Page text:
tiers galore

March 15, 2018

Naked cakes are nothing new, but I do love their rustic charm. This pistachio cake is a beauty, and so is this classic vanilla sponge with raspberries and cream. One can never eat enough Madeira cake, and this one is pretty sweet. A fridge full of naked –– they’d last less than three days in this house.


March 13, 2018

As a child, I loved éclairs. What’s not to love? My Mum used to buy them often, from Richoux or Patisserie Valerie. I could eat two of three in one sitting. I seem to remember them being a weekend thing –– choux and chocolate on Saturday mornings. I’ve seen so many variations on the classic, lately. But the original is always best.


February 21, 2018

I’ve been flattened by flu twice this month, so I need to beef up my immune system. I’m starting with liver. It’s packed with nutritional gold, and I don’t mind the taste. At least I didn’t as a child which is the last time I ate liver. My Mum used to make it for us with a heap of wilted of spinach once a week. I looked up some recipes, but I think plain and pan fried is how I’m going to do it. Oh go then, add a few rashers of bacon if you must.

San valentino

February 7, 2018

On Valentine’s Day, my children are encouraged to make a card for every child in their class. If I can get my act together, I may suggest that we bake a bunch of heart shape cookies for their pals instead. This recipe looks pretty easy, and I can always cut a corner with a shop bought frosting. Love comes through the tummy.

toast francese

February 6, 2018

In a pinch, french toast is our go-to dinner. I don’t feel too badly about it either. It’s a couple of eggs, a few slices of freshly baked bread, (we live next to a bakery) and some good quality maple syrup. Chuck a load of blueberries on top, and at least the kids are getting their daily dose of antioxidants. I like to serve with a glass of cold milk. Dinner, done.


January 31, 2018

So many childhood memories are triggered by food. I saw a handful of lychee this morning, and within seconds I was sitting at Mr Kai in Mayfair, age seven, noshing on dozens of lychee. It’s where my Dad used to take my brother and I and his then girlfriend after work late on Friday nights. I’d start off with a pile of prawn crackers, and then make my way through sticky ribs, egg fried rice and Peking duck pancakes with all the trimmings. Vanilla ice cream was a staple for dessert, and so was a bowl of lychee. I don’t remember much else about the evenings, other than the food and how exciting it felt to be out at a fancy, grownup restaurant. At home, my Mum stocked the fridge with lychee, too. I scoffed them by the dozen in front of the tele, and they were a staple in my packed lunch. There was a brief Lycheetini phase in my early twenties, (although, I don’t recall ever calling them that, thank heavens) but that’s probably the last time I came into contact with one. To be honest, the thought of eating a lychee, makes me recoil a little. Maybe I just had one too many?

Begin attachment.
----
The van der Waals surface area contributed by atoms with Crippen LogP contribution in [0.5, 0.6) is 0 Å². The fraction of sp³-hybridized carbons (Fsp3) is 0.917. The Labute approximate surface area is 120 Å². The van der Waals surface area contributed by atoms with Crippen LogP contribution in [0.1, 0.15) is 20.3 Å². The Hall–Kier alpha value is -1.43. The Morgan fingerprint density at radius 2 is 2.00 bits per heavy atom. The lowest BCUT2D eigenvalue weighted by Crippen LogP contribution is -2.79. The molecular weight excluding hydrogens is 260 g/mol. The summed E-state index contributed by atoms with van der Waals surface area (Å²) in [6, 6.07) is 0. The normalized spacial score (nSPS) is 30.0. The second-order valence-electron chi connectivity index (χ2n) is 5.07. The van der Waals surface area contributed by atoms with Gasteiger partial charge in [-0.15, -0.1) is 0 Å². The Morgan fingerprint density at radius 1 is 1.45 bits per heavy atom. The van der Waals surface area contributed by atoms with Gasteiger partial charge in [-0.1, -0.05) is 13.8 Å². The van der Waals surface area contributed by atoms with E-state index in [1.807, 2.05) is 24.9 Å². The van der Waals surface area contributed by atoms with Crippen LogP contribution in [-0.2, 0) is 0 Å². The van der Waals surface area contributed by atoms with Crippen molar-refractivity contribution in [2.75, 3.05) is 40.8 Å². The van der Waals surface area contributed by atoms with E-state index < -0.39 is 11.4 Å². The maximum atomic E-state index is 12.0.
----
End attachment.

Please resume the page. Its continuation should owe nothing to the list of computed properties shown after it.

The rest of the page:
when life gives you lemons

January 24, 2018

Lemon curd is one of my favorite things to eat. I could eat it straight out of the jar. These delightful Dutch Babies –– pancake meets crepe meets popover –– are the perfect pillow for piles of lemon curd. This recipe says they’re a cinch to make. I think my children would fall off their stools if they came to dinner and found these at the table. My son is liable to scoff at the lemon curd, but I’m sure jam or crème fraîche will do.

Scone, baby

January 9, 2018

Is there really a lovelier mid-afternoon snack than a warm scone smothered in salty butter or clotted cream and Bonne Maman apricot jam? Of course, cheese and a cracker or a tangerine would do, but why not make tea time an event? With a cup of Earl Grey and a 20-minute podcastNow is it scone or scone? Well, that depends where you’re from.

guess who’s coming to dinner

January 3, 2018

I hear that staying in is the new going out, and with temperatures as frío as ours, I have no problem with that. But I do love to be around people. It’s one of the reasons that I am challenged by winter ––  opportunities to connect with people, even curbside, are often crushed by cold. Enter the dinner party. We rarely host, and nor do our friends. But I think it’s high time we brought back the dinner party. We need not serve soufflés or beef wellingtons. Dinner can be a bowl of pasta or a curried soup, just something warm and cozy that’s easy to make. It’s such a luxury, for me anyway, to be cooked for, and to break bread with friends in the their own homes. Likewise, I love to entertain, and although I’m not a super cook, I can rustle up a decent risotto. Besides, as a smart New York Times writer once said, “to me it has always been clear that a dinner party is about what is said, not what is eaten.” When in doubt, serve cheese, and lots of it.



January 2, 2018

In this house, we eat everything with a glug of good olive oil on it. I’m not a baker, but if I were one, olive oil would no doubt make its way into our cakes. This one here looks heavenly, and just the sort of cake I’d love to serve with Moroccan mint tea on chilly afternoons.

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